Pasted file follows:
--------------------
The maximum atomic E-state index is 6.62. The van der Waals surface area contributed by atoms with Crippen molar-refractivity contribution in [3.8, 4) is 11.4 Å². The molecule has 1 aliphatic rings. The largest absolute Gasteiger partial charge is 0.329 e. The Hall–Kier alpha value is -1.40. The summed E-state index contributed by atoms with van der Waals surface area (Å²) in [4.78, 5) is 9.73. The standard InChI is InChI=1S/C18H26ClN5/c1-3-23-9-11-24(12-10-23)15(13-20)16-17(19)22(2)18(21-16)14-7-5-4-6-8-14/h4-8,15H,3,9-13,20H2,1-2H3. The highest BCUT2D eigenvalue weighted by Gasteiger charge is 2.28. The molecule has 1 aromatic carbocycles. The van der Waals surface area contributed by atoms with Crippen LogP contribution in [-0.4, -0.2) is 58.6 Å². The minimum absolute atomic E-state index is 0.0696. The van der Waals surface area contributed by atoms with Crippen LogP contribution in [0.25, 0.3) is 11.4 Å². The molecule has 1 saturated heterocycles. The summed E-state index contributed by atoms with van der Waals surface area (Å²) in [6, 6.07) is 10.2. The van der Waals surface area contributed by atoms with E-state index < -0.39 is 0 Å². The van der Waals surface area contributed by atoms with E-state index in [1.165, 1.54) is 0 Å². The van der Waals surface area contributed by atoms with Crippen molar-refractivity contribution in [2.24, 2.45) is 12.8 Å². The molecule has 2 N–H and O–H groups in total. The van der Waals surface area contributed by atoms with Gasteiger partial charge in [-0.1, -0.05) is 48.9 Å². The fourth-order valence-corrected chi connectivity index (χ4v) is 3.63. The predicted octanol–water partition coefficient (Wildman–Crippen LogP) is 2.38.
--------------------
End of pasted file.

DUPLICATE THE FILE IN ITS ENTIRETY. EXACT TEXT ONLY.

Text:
The maximum atomic E-state index is 6.62. The van der Waals surface area contributed by atoms with Crippen molar-refractivity contribution in [3.8, 4) is 11.4 Å². The molecule has 1 aliphatic rings. The largest absolute Gasteiger partial charge is 0.329 e. The Hall–Kier alpha value is -1.40. The summed E-state index contributed by atoms with van der Waals surface area (Å²) in [4.78, 5) is 9.73. The standard InChI is InChI=1S/C18H26ClN5/c1-3-23-9-11-24(12-10-23)15(13-20)16-17(19)22(2)18(21-16)14-7-5-4-6-8-14/h4-8,15H,3,9-13,20H2,1-2H3. The highest BCUT2D eigenvalue weighted by Gasteiger charge is 2.28. The molecule has 1 aromatic carbocycles. The van der Waals surface area contributed by atoms with Crippen LogP contribution in [-0.4, -0.2) is 58.6 Å². The minimum absolute atomic E-state index is 0.0696. The van der Waals surface area contributed by atoms with Crippen LogP contribution in [0.25, 0.3) is 11.4 Å². The molecule has 1 saturated heterocycles. The summed E-state index contributed by atoms with van der Waals surface area (Å²) in [6, 6.07) is 10.2. The van der Waals surface area contributed by atoms with E-state index < -0.39 is 0 Å². The van der Waals surface area contributed by atoms with E-state index in [1.165, 1.54) is 0 Å². The van der Waals surface area contributed by atoms with Crippen molar-refractivity contribution in [2.24, 2.45) is 12.8 Å². The molecule has 2 N–H and O–H groups in total. The van der Waals surface area contributed by atoms with Gasteiger partial charge in [-0.1, -0.05) is 48.9 Å². The fourth-order valence-corrected chi connectivity index (χ4v) is 3.63. The predicted octanol–water partition coefficient (Wildman–Crippen LogP) is 2.38.